Obrigada, Horta!

A trio of wobbly-legged sailors is welcomed in style at the famed international port of call.
Azorean Genuíno Madruga is hailed by his countrymen for an array of impressive seafaring adventures. Elaine Lembo

Imagine you’re at an upscale restaurant in Manhattan, Miami, or L.A. You’re hungry, it’s late, and all you want are food and drink. The credit and the debit cards don’t work, and you don’t have a lot of cash on hand.

It doesn’t take a lot more imagination to realize you’re out of luck, mate — if indeed you are in any of those metropolises. But we three from the crew of the Swan 57 Flyer had just set foot in the small city of Horta, on Faial, in the Azores islands, after nearly two weeks at sea, and here’s what happened next at Genuíno, a tiny restaurant by the beach at Porto Pim, a quick walk south of the main harbor:

“Where did you come from?” the owner asked.


“Newport, Rhode Island,” I replied.

“You sailed here? Straight?”



“I’m a sailor, too. Pay me tomorrow.”

Stunned, I turned to my dinner companions and crewmates, Xabi Lastapis and Todd Mennillo. “Guy says he’s a sailor,” I told them. “Guess we’re OK; I can get cash tomorrow.”

In just a few moments, as we started to take in our surroundings, I began to realize to my embarrassment just how oversimplified the word “sailor” is to describe Genuíno Madruga. For we’d just stumbled upon a two-time solo circumnavigator, a local hero and national treasure, a celebrity whose understated, quiet manner draws friends, acquaintances, and tourists to the attractive establishment he’d opened only a few weeks before.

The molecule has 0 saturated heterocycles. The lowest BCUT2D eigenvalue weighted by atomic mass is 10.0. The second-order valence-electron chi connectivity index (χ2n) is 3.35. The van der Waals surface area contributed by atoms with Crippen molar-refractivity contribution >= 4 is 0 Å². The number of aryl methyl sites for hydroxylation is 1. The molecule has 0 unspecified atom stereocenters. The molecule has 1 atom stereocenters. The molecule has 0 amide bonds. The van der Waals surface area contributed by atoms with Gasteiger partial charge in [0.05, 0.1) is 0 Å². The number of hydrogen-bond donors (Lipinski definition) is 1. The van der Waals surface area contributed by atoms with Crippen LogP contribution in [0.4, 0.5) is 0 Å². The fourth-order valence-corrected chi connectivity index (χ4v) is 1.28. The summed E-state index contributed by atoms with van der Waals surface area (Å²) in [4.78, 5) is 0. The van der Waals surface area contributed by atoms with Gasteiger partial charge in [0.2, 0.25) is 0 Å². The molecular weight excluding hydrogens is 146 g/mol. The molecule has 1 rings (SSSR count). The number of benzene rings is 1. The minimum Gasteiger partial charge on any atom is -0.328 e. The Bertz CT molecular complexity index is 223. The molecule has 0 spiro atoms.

The restaurant’s walls are covered in charts, ensigns, and T-shirts. Bookshelves are crammed with sailing tales. Paper placemats at every setting carry a map of the world with the 22 waypoints of the route of Madruga’s second circumnavigation from 2007 to 2009 aboard Hemingway, a 36-foot Bavaria. The inspirational adventure, including a rounding of Cape Horn and a dismasting, are among the many colorful details in his coffee-table-sized memoir, The World as I Saw It.

Memorabilia from the owner’s circumnavigations are essential to the restaurant décor. Elaine Lembo

Not only did Genuíno let us eat and drink on credit that night, he gave me a copy of the memoir. He also spent time with us and explained his reasons for opening the restaurant, whose fine wood décor features tables whose box-like surfaces are glass cases containing memorabilia from Hemingway’s global ports of call.

In opening the business, the former fisherman and Azorean native has found a platform for showcasing the best of his home, serving island-sourced and caught food and drink. Everything comes from the islands, including the beef, poultry, fish, cheeses, and produce. We tried grilled lapas, or limpets, a shellfish; cheeses; and bread from a local bakery. The red and white wines came from vineyards on the nearby island of Pico.


Fortified, we bid this great ambassador of the Azores good night, promised to return and pay, and headed back to the boat to rest up for the next landmark stop during our brief stay here: a visit to the renown Café Sport and its scrimshaw museum.